Memoir of Fleeming Jenkin, by Robert Louis Stevenson

Chapter VII. 1875-1885.

Mr Jenkin’s Illness — Captain Jenkin — The Golden Wedding — Death of Uncle John — Death of Mr. and Mrs. Austin — Illness and Death of the Captain — Death of Mrs. Jenkin — Effect on Fleeming — Telpherage — The End.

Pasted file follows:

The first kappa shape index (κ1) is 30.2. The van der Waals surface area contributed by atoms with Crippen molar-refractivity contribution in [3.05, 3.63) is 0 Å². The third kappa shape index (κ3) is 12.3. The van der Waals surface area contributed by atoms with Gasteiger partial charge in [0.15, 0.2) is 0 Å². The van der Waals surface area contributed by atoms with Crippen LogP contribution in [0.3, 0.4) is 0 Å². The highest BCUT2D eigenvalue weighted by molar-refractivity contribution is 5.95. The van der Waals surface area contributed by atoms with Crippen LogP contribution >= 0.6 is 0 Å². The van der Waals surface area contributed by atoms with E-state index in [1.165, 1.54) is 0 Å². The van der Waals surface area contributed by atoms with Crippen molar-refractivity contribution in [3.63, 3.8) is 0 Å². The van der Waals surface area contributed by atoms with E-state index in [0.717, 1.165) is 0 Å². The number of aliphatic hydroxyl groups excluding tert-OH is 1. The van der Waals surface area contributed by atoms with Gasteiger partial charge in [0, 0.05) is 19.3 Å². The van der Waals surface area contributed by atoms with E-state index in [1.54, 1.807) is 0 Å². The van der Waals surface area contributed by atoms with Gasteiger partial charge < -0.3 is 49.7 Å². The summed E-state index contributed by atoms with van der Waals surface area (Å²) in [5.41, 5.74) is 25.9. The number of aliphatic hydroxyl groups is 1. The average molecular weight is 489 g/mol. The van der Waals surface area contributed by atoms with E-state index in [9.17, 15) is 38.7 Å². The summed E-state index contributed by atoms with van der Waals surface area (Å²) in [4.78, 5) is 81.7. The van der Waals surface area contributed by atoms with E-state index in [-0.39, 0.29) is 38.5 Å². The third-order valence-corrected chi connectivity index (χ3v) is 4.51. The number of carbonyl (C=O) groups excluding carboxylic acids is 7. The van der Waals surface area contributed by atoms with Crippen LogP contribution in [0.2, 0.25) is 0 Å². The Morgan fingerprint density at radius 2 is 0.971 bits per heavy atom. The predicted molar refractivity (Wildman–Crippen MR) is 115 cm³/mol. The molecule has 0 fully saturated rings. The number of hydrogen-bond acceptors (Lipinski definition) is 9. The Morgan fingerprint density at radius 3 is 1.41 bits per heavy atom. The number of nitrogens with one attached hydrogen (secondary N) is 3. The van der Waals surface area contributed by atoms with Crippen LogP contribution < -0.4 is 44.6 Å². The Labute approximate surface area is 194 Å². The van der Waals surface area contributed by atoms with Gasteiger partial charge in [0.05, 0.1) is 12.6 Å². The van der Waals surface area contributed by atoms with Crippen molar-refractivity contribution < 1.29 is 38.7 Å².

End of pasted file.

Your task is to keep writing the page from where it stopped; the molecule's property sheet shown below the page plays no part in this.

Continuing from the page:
And now I must resume my narrative for that melancholy business that concludes all human histories. In January of the year 1875, while Fleeming’s sky was still unclouded, he was reading Smiles. ‘I read my engineers’ lives steadily,’ he writes, ‘but find biographies depressing. I suspect one reason to be that misfortunes and trials can be graphically described, but happiness and the causes of happiness either cannot be or are not. A grand new branch of literature opens to my view: a drama in which people begin in a poor way and end, after getting gradually happier, in an ecstasy of enjoyment. The common novel is not the thing at all. It gives struggle followed by relief. I want each act to close on a new and triumphant happiness, which has been steadily growing all the while. This is the real antithesis of tragedy, where things get blacker and blacker and end in hopeless woe. Smiles has not grasped my grand idea, and only shows a bitter struggle followed by a little respite before death. Some feeble critic might say my new idea was not true to nature. I’m sick of this old-fashioned notion of art. Hold a mirror up, indeed! Let’s paint a picture of how things ought to be and hold that up to nature, and perhaps the poor old woman may repent and mend her ways.’ The ‘grand idea’ might be possible in art; not even the ingenuity of nature could so round in the actual life of any man. And yet it might almost seem to fancy that she had read the letter and taken the hint; for to Fleeming the cruelties of fate were strangely blended with tenderness, and when death came, it came harshly to others, to him not unkindly.